Caulking in Contemporary Construction

Going back to The Ins and Outs of Caulking, we learn that in contemporary residential construction, windows may not have protruding sills that collect water and shed it to the exterior of the siding. Contemporary metal and vinyl siding systems are designed to allow for drainage of water that penetrates between the siding and fenestration units (windows and doors). These systems incorporate termination and transition accessories that work with concealed flexible flashing materials (installed around the perimeters of fenestration units); they are generally intended to function without caulk joints between siding and fenestration units or fenestration unit trim. Other contemporary cladding systems may, however, rely on caulk joints at cladding system–fenestration interfaces and cladding-to-trim joints.


Joint between embossed oriented strandboard (OSB) lap siding and embossed OSB gable-rake trim. The siding is installed without a siding termination channel. The joint is gapped and sealed with caulk, as recommended by the siding manufacturer. Caulk seals were just under 4 years old when photo was taken and were apparently functional.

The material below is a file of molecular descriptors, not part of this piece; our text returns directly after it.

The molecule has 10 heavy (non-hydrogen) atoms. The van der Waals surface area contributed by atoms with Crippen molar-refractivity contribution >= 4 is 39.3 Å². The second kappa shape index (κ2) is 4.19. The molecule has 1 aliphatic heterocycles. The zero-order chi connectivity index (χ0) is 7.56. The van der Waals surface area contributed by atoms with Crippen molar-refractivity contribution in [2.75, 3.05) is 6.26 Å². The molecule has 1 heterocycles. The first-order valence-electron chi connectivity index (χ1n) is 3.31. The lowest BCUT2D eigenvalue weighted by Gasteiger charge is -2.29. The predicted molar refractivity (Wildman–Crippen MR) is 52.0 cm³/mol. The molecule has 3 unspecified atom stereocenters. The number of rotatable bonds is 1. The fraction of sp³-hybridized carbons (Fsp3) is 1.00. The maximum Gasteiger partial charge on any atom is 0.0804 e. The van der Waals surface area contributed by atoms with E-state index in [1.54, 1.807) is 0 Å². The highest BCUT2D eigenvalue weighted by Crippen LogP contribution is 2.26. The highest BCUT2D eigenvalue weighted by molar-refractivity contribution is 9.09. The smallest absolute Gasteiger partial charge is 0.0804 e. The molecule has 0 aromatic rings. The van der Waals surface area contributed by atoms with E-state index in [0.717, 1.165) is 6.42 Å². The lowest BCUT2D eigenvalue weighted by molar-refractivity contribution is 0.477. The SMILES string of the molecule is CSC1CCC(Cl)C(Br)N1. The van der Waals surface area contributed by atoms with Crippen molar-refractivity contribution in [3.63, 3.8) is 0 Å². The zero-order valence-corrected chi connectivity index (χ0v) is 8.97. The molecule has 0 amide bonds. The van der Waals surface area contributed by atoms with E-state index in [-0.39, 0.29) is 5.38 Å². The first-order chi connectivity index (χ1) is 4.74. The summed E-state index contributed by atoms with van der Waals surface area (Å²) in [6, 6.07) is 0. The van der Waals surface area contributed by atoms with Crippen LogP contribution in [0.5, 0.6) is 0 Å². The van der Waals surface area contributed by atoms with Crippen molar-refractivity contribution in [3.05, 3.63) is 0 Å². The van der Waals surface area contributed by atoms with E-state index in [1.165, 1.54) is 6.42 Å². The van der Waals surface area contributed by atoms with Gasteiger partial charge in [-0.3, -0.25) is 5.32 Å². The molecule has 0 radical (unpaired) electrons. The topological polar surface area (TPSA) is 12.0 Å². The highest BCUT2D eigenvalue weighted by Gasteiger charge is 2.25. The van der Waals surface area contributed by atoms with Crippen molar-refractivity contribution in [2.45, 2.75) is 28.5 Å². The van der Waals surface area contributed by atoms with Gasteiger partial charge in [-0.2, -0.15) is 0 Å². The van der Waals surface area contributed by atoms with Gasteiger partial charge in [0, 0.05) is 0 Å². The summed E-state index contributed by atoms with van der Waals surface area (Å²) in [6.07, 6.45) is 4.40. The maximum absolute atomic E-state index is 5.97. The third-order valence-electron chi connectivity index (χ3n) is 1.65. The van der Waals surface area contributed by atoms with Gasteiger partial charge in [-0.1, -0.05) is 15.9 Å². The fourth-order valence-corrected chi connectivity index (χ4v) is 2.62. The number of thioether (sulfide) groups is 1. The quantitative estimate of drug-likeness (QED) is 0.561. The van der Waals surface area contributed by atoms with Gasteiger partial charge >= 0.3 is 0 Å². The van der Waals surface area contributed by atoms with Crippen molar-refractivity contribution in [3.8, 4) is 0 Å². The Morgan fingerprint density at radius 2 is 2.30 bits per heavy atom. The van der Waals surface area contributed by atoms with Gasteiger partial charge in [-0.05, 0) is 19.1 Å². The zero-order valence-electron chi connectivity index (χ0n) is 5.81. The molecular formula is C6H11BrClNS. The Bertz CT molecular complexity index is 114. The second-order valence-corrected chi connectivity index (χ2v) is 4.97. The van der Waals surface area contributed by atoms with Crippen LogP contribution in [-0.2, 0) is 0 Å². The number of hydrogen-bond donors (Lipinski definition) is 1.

Caulk joints cannot be expected to remain functional indefinitely; leakage will eventually occur. Sealant joint failure can occur by adhesive failure between the caulk and either of the substrates between which a seal is desired. Cohesive failure or chemical degradation of the caulk can also cause sealant joints to fail. An example of chemical degradation in service is reversion, which sometimes occurs with certain polyurethane sealants. Reversion is the term used when the cured sealant reverts to a tacky state; in extreme cases, reverted sealant can flow from joints under the influence of gravity.

Of these possible types of failure, adhesive failure between caulk and substrate is most common failure mode. ASTM C1193, Standard Guide for use of Joint Sealants, provides extensive guidance for execution of sealant joints. The guide was developed for use in commercial construction, where caulking is a specialized trade. Many of the principles outlined in the guide are, however, also applicable to sealant joints in residential construction.